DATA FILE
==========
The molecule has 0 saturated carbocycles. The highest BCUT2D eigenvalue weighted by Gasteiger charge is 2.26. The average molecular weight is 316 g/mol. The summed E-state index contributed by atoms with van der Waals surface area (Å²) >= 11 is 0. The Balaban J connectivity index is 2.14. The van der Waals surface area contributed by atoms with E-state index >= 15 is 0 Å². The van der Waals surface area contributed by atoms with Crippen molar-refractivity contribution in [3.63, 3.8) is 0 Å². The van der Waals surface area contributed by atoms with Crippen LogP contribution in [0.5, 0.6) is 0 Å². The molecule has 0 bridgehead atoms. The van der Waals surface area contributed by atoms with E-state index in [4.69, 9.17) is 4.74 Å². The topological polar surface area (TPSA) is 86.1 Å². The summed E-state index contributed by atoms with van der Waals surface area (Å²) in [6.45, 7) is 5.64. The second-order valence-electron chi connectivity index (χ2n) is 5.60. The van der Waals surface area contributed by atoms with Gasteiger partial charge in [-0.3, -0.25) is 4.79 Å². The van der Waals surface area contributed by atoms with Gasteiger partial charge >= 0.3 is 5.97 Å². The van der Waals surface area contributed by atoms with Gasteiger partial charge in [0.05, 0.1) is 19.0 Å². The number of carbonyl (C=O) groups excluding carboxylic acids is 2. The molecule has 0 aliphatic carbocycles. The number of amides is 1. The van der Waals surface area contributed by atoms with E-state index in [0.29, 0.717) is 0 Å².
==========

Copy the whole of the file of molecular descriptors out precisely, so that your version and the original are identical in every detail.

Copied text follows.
The molecule has 0 saturated carbocycles. The highest BCUT2D eigenvalue weighted by Gasteiger charge is 2.26. The average molecular weight is 316 g/mol. The summed E-state index contributed by atoms with van der Waals surface area (Å²) >= 11 is 0. The Balaban J connectivity index is 2.14. The van der Waals surface area contributed by atoms with E-state index >= 15 is 0 Å². The van der Waals surface area contributed by atoms with Crippen molar-refractivity contribution in [3.63, 3.8) is 0 Å². The van der Waals surface area contributed by atoms with Crippen LogP contribution in [0.5, 0.6) is 0 Å². The molecule has 0 bridgehead atoms. The van der Waals surface area contributed by atoms with E-state index in [4.69, 9.17) is 4.74 Å². The topological polar surface area (TPSA) is 86.1 Å². The summed E-state index contributed by atoms with van der Waals surface area (Å²) in [6.45, 7) is 5.64. The second-order valence-electron chi connectivity index (χ2n) is 5.60. The van der Waals surface area contributed by atoms with Gasteiger partial charge in [-0.3, -0.25) is 4.79 Å². The van der Waals surface area contributed by atoms with Gasteiger partial charge >= 0.3 is 5.97 Å². The van der Waals surface area contributed by atoms with Gasteiger partial charge in [0.05, 0.1) is 19.0 Å². The number of carbonyl (C=O) groups excluding carboxylic acids is 2. The molecule has 0 aliphatic carbocycles. The number of amides is 1. The van der Waals surface area contributed by atoms with E-state index in [0.29, 0.717) is 0 Å².